Blackeyepa: What the confusion is, UST supposedly gave Wells the go-ahead months ago..also if China really controls Wells and China really wants this done then what's the hold up with the numbers??!
China supposedly controls Wells and HSBC..
Blessed2bablessing: BEP, last night it was said that WF had tried to push it through several times and it was stopped...so they were now going to keep trying every few minutes or so (sorry but I don't remember the timeframe exactly) until the agency blocking it relented
Blackeyepea: Yes we heard that was the BIS..but then we hear it's the ImF in which the Us supposedly still controls..soooo
Birdman: bep- bingo us still controls….maybe the us wants the banks to fail, to add more contorls over us, hint, digital currency….how else could the us convince us to use digtal cuurency, look what they did after 911, how many freedoms were taken from us based on our safety
Blackeyepea: Birdman!! Bingo!!
Hopeful: After hearing about China wanting this for so long, its begining to appear as if China can not make it happen. The US has control…..If the US has the control and many in power here do want any changes, how will it ever get to fruition?
Blackeyepea: That's how they are able to give us the rates..digital money…You may have a few greenbacks but everything else will be digital
Blackeyepea: Oh this is most def real..and the redemption centers are real..we just wait our invite. It should be in the mailbox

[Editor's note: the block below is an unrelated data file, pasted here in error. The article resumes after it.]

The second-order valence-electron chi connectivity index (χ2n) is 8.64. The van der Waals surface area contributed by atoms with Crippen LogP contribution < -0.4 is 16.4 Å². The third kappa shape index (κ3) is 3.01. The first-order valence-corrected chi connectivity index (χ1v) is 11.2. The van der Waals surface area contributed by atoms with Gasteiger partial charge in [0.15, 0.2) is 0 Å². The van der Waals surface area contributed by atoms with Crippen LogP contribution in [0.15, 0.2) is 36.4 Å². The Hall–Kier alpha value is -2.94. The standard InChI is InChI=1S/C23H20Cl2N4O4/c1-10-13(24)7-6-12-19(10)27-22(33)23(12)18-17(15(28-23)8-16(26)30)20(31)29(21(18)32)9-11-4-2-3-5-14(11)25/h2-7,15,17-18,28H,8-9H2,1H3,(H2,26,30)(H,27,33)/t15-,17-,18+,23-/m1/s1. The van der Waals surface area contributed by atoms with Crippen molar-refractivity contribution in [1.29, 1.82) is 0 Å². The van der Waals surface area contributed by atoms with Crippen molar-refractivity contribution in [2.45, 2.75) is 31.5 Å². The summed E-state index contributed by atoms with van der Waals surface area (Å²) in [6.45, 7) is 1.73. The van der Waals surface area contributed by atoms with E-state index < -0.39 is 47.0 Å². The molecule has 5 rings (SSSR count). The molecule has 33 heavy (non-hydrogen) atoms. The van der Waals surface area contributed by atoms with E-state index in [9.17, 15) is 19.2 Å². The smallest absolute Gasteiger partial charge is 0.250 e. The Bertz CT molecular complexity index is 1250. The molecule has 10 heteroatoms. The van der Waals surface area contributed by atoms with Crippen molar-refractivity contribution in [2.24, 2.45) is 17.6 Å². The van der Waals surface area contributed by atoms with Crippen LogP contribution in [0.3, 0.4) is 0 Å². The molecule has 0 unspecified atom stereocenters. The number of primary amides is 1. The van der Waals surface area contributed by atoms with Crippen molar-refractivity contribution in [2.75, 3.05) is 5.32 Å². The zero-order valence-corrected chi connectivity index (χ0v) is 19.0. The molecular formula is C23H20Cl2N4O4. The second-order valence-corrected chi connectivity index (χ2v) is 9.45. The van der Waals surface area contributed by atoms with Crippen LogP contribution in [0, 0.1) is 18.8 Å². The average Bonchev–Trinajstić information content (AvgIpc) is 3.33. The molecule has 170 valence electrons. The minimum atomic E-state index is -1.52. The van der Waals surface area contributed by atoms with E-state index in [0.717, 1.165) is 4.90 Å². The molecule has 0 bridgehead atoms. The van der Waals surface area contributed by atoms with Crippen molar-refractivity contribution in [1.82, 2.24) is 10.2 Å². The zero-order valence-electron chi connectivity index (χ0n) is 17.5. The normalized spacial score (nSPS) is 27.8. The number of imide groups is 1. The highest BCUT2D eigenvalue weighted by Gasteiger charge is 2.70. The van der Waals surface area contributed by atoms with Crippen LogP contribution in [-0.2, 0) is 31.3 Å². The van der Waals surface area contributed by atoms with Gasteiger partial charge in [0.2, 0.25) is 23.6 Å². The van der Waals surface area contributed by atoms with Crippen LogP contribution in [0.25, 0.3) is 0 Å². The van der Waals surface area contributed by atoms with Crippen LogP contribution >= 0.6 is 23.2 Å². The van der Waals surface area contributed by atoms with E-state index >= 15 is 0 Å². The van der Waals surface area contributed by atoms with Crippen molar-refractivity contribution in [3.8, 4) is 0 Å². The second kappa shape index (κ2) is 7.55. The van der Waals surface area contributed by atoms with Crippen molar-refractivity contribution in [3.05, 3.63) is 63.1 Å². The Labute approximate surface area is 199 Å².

Sassy: guess it doesnt matter where the 800s are sitting , their no good to us till they hand them out
Cornerstone: BEP, like you, I don't understand. If China has control of WF, and China wants it to go, what are they waiting for? Release it!
Blckeyepea: Corner some have been in control of the mechanics. That's why they (China) sent some over..to see what the last minute glitches were all about.
Hopeful: BEP do have an idea of what/who then is holding it up?
Blackeyepea: Hopeful..it's not the banks..they are ready!
Lostnq8: since the banks are ready and the rest of the world is ready how can the US continue to hold this puppy up
Sassy: whatever 3 letter agency is holding this up, they cant keep it secret for ever.
Justmic: China to buy $90 billion gold vault in London
by Ivana Kottasova @ivanakottasova
China is buying one of London's biggest gold vaults.
The Chinese state-owned ICBC Standard Bank (IDCBF), the world's biggest bank by assets, has agreed to buy Barclays precious metals storage business, including its state-of-the-art storage facility in London.
The deal will boost China's access to London's gold market, and expand the country's role in the gold business.
The vault is in a secret location in London, and can store 2,000 tonnes of gold and other precious metals. At current prices, up to $90 billion worth of gold could be stored inside.